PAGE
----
Thursday, 21 July 2005

China's GDP rises 9.5 percent

China's red-hot economy is not getting cooler despite the government's efforts.

China's GDP grows 9.5 percent in first half year
China's gross domestic product (GDP) for the first half of this year reached 6,742.2 billion yuan (812.3 billion US dollars), a year-on-year increase of 9.5 percent. "It was 0.2 percentage points lower than the growth rate for the same period of last year," said Zheng Jingping, spokesman of the National Bureau of Statistics, at a press conference on Wednesday...

China's fixed assets investment reached 3289.5 billion yuan in the first six months of this year, a year-on-year increase of 25.4 percent. China's industrial production grew by 16.4 percent in the first six months of this year on a year-on-year basis, says a report released by the National Bureau of Statistics...

Meanwhile, Chinese companies' efforts at acquiring US companies seem to be floundering. Appliance manufacturer Haier America and two investment partners have dropped their bid to buy US appliance maker Maytag, while US oil producer Unocal Corp has endorsed the latest US$17 billion takeover offer from Chevron Corp, favouring it over CNOOC's financially-superior but politically-problematic offer.

China needs to think again about whether it wants to continue accumulating US dollars if the only assets it can buy with them are US fixed income instruments.

On the other hand, maybe China will not continue to accumulate US dollars at the current rate. Barry Ritholtz points to a John Mauldin post that points to some research from GaveKal Research Limited covering the renminbi revaluation and the US dollar carry trade.

[W]e are very confused by the recent protectionist rhetoric coming out of Washington DC. Indeed, the efforts to push China to revalue appear to us to be both clumsy, and dangerous.

It is dangerous because it is playing into the hands of the protectionist lobbies all over the world. It is clumsy for a revaluation, even a large one, would have no impact on the US current account deficit. Why? Because given the state of excess capacity in China in almost all industries, the costs of a RMB revaluation would simply be passed on to the margin of Chinese companies...and not unto the US consumer...

We will turn that question around and ask you to put yourself in the shoes of a Chinese policy maker. This is the situation you are facing today: a) you have the world's worst performing stock market which is hitting 8 year lows), b) you have the world's best performing bond market (Chinese 10 years have moved from 5.25% to 3.7% in the past ten weeks), c) you have industrial production rolling over (weak oil consumption, weak iron ore imports, weak Baltic, weak steel prices, weaker industrial production numbers...), d) you have real estate activity rolling over... e) inflation has fallen from +5.3% to 1.8% in ten months, f) M1 growth has fallen from +20% to +10% in the past year... In other words, nothing in China's economic data, or market performance points to the need for a RMB revaluation.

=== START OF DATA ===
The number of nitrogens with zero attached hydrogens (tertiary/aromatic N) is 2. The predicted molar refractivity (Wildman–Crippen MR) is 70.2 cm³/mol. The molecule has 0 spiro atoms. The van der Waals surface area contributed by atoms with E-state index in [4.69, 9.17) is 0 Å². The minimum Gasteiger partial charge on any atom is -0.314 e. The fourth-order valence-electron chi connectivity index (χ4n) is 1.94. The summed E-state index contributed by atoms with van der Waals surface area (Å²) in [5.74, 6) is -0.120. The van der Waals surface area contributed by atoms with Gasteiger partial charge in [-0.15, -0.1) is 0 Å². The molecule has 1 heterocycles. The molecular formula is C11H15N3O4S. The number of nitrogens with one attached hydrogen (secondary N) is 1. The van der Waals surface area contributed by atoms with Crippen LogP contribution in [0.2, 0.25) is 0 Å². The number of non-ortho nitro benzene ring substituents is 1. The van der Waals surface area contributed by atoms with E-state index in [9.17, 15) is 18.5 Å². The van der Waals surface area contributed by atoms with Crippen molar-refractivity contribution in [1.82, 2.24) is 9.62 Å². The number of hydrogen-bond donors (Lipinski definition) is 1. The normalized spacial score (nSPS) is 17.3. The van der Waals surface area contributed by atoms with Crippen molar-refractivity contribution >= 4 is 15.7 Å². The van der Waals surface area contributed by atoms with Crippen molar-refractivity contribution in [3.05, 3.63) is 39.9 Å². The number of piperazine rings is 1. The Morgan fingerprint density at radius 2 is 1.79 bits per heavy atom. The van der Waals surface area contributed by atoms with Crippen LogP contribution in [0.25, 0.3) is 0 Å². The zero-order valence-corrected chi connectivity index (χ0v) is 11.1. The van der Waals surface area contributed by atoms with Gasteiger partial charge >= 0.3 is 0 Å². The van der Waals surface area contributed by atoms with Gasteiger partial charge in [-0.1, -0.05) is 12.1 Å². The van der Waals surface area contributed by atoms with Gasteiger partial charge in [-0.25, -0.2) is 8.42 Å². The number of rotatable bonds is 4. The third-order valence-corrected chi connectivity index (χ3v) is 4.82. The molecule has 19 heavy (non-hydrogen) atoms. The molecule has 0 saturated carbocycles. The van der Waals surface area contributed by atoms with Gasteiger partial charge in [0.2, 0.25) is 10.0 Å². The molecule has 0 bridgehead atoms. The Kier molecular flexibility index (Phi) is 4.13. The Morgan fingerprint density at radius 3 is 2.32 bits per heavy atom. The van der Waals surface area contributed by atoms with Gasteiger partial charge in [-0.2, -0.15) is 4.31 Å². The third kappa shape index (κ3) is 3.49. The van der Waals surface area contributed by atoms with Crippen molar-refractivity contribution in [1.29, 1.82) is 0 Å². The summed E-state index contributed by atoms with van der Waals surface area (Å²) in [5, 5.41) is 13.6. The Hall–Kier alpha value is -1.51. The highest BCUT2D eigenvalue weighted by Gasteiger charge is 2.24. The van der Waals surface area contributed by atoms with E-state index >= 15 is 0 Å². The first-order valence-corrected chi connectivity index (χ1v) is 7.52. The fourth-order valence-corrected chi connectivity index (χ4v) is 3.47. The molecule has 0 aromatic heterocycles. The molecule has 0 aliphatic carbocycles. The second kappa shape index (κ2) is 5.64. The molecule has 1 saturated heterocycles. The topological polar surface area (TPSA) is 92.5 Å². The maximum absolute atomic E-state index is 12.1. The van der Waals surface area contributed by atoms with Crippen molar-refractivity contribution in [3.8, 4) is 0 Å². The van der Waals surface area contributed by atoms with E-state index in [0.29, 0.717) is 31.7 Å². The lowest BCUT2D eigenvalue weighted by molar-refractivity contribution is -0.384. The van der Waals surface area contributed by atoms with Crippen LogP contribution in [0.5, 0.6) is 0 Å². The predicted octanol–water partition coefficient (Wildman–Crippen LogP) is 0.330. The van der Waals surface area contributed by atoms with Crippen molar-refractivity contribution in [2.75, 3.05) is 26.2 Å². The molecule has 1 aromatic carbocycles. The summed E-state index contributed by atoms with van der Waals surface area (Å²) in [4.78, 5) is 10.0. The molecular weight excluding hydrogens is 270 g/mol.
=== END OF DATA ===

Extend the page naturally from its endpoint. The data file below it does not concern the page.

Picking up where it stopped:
It does seem to me that the idea that it is not -- or no longer -- in China's interests to revalue is becoming an increasingly held one. GaveKal warns of the consequences when more people take to this idea:

[T]he excess US$ that have showed up in [Asian] central bank reserves represent borrowed US$; not earned US$... With an economic slowdown unfolding in China, a revaluation becoming increasingly unlikely, a rising US$, rising US interest rates, and Chinese companies lining up to get money out of China...some will sell...their RMB... [T]he Chinese money supply will shrink... We believe the unwinding of the US$ carry trade will affect Asia disproportionately; especially countries with pegged currencies (HK, Malaysia, China) which will be unable to cope with the unwinding of the US carry-trade by allowing their currencies to weaken...

GaveKal also thinks that if the US$ carry trade unwinds as US interest rates rise, it would leave the euro vulnerable as the euro zone's interest rates "can only go down".

Morgan Stanley also has recent commentary on China that arrives at somewhat similar conclusions with those of GaveKal's.

Consistent with strong indicators of the past few months, China reported faster top-line real GDP growth in 2Q05... [I]t is unambiguous to us that investment-driven growth in China has maintained a strong bias... [I]n the absence of sufficient tightening, growth may accelerate this year before slowing...

[W]e believe that the investment-driven cycle will come under the pressure of its own weight - overcapacity, unfavorable pricing, reduced cash flow and shrinking margins... Deteriorating profitability and corporate cash flow are set to force a slowdown in capex, bringing down the unsustainably strong economic growth.

Amid runaway growth and persistently excessive investment, we see a change to the renminbi exchange rate regime less imminent. Investment excesses are raising our concerns over financial system health once again. We believe the fixed exchange rate should serve as a crucial anchor of stability for the time being.

There are changes coming to China's economic scene, and despite most people's expectations and the latest GDP figures, it may not be to the exchange rate.

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